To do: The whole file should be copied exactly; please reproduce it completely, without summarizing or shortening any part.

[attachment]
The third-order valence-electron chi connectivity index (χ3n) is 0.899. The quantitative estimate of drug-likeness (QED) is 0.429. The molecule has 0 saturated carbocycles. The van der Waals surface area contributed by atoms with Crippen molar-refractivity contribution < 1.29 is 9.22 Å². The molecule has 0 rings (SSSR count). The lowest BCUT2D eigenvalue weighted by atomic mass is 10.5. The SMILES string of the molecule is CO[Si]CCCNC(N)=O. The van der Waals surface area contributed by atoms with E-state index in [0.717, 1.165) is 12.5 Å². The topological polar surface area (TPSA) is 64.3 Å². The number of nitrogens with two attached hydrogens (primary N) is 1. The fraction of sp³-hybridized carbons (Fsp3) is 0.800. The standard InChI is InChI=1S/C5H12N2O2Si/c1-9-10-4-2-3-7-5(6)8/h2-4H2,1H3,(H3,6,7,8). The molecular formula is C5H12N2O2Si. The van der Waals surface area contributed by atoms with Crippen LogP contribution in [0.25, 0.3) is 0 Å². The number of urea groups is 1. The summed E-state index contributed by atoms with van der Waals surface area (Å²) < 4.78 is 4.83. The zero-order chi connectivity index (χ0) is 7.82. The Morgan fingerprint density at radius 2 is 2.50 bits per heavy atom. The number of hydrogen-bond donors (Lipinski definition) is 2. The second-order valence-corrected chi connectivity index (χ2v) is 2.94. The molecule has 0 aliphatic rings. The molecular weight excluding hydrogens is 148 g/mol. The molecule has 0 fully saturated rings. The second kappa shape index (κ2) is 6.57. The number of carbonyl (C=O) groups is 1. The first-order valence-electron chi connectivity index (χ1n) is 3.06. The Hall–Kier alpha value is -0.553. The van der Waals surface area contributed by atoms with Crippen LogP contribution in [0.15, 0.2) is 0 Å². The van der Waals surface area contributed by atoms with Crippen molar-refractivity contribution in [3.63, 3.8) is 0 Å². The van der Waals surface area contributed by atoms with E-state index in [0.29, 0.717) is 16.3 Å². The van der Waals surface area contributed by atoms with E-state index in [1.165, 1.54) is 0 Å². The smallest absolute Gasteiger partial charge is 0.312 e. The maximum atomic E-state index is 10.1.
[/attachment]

The third-order valence-electron chi connectivity index (χ3n) is 0.899. The quantitative estimate of drug-likeness (QED) is 0.429. The molecule has 0 saturated carbocycles. The van der Waals surface area contributed by atoms with Crippen molar-refractivity contribution < 1.29 is 9.22 Å². The molecule has 0 rings (SSSR count). The lowest BCUT2D eigenvalue weighted by atomic mass is 10.5. The SMILES string of the molecule is CO[Si]CCCNC(N)=O. The van der Waals surface area contributed by atoms with E-state index in [0.717, 1.165) is 12.5 Å². The topological polar surface area (TPSA) is 64.3 Å². The number of nitrogens with two attached hydrogens (primary N) is 1. The fraction of sp³-hybridized carbons (Fsp3) is 0.800. The standard InChI is InChI=1S/C5H12N2O2Si/c1-9-10-4-2-3-7-5(6)8/h2-4H2,1H3,(H3,6,7,8). The molecular formula is C5H12N2O2Si. The van der Waals surface area contributed by atoms with Crippen LogP contribution in [0.25, 0.3) is 0 Å². The number of urea groups is 1. The summed E-state index contributed by atoms with van der Waals surface area (Å²) < 4.78 is 4.83. The zero-order chi connectivity index (χ0) is 7.82. The Morgan fingerprint density at radius 2 is 2.50 bits per heavy atom. The number of hydrogen-bond donors (Lipinski definition) is 2. The second-order valence-corrected chi connectivity index (χ2v) is 2.94. The molecule has 0 aliphatic rings. The molecular weight excluding hydrogens is 148 g/mol. The molecule has 0 fully saturated rings. The second kappa shape index (κ2) is 6.57. The number of carbonyl (C=O) groups is 1. The first-order valence-electron chi connectivity index (χ1n) is 3.06. The Hall–Kier alpha value is -0.553. The van der Waals surface area contributed by atoms with Crippen LogP contribution in [0.15, 0.2) is 0 Å². The van der Waals surface area contributed by atoms with Crippen molar-refractivity contribution in [3.63, 3.8) is 0 Å². The van der Waals surface area contributed by atoms with E-state index in [0.29, 0.717) is 16.3 Å². The van der Waals surface area contributed by atoms with E-state index in [1.165, 1.54) is 0 Å². The smallest absolute Gasteiger partial charge is 0.312 e. The maximum atomic E-state index is 10.1.